TORONTO (THE CAMPING CANUCK) – in an effort to find alternative energy sources, scientists are developing inexpensive, energy-efficient lithium-ion batteries for electric vehicles by using silicon-based anodes made from an algae called diatoms.
Researchers from the University Of California believe diatoms, a prehistoric single-celled algae are the the key to making better batteries in the future.
In the paper, published in the journal Scientific Reports, the researchers said unlike graphite, which is the material of choice for most anodes, silicon can store about 10 times more energy. But developing a silicon anode as an alternative through the traditional method, called carbothermic reduction, is expensive and energy-intensive.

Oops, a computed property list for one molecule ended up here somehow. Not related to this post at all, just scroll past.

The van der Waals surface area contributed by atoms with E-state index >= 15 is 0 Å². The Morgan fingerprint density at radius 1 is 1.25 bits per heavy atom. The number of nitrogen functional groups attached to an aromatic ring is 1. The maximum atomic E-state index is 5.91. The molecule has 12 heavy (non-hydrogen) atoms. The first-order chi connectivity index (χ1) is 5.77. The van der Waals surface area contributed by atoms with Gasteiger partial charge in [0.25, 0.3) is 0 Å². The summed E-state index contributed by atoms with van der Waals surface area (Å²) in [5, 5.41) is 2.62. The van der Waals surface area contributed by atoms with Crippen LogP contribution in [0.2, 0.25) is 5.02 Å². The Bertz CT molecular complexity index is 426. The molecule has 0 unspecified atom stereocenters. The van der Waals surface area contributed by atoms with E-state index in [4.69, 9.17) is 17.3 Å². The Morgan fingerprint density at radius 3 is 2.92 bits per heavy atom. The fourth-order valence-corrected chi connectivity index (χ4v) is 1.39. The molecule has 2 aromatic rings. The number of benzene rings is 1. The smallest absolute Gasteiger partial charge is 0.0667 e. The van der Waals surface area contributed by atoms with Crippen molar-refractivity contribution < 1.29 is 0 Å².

Using a process called magnesiothermic reduction, the group converted this low-cost source of Silicon Dioxide (SiO2) to pure silicon nano-particles.
“A significant finding in our research was the preservation of the diatom cell walls — structures known as frustules — creating a highly porous anode that allows easy access for the electrolyte,” Mihri Ozkan, research lead and professor of electrical engineering, said.
Previous research has focused on developing and testing anodes from portabella mushrooms and beach sand. “Batteries that power electric vehicles are expensive and need to be charged frequently, which causes anxiety for consumers and negatively impacts the sale of these vehicles. “To improve the adoption of electric vehicles, we need much better batteries. We believe diatomaceous earth, which is abundant and inexpensive, could be another sustainable source of silicon for battery anodes,” Mihri said.
The research was published in the journal Scientific Reports.
Representational Image (Source: Pixabay)